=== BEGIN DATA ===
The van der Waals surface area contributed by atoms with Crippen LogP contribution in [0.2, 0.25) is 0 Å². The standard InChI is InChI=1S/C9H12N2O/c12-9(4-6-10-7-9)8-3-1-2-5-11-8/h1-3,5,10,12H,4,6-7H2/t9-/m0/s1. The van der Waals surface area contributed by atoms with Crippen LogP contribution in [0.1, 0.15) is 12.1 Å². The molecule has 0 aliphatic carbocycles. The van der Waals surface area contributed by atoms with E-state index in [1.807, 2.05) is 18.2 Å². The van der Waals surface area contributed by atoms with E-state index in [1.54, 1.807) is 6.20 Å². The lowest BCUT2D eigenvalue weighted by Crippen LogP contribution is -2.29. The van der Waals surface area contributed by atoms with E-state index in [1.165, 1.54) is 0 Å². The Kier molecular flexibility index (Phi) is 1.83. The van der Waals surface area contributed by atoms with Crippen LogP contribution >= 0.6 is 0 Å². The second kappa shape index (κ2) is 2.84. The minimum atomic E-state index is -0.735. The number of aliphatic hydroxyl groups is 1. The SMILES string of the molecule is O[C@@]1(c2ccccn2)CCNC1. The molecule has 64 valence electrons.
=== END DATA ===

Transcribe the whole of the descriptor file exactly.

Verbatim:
The van der Waals surface area contributed by atoms with Crippen LogP contribution in [0.2, 0.25) is 0 Å². The standard InChI is InChI=1S/C9H12N2O/c12-9(4-6-10-7-9)8-3-1-2-5-11-8/h1-3,5,10,12H,4,6-7H2/t9-/m0/s1. The van der Waals surface area contributed by atoms with Crippen LogP contribution in [0.1, 0.15) is 12.1 Å². The molecule has 0 aliphatic carbocycles. The van der Waals surface area contributed by atoms with E-state index in [1.807, 2.05) is 18.2 Å². The van der Waals surface area contributed by atoms with E-state index in [1.54, 1.807) is 6.20 Å². The lowest BCUT2D eigenvalue weighted by Crippen LogP contribution is -2.29. The van der Waals surface area contributed by atoms with E-state index in [1.165, 1.54) is 0 Å². The Kier molecular flexibility index (Phi) is 1.83. The van der Waals surface area contributed by atoms with Crippen LogP contribution >= 0.6 is 0 Å². The second kappa shape index (κ2) is 2.84. The minimum atomic E-state index is -0.735. The number of aliphatic hydroxyl groups is 1. The SMILES string of the molecule is O[C@@]1(c2ccccn2)CCNC1. The molecule has 64 valence electrons.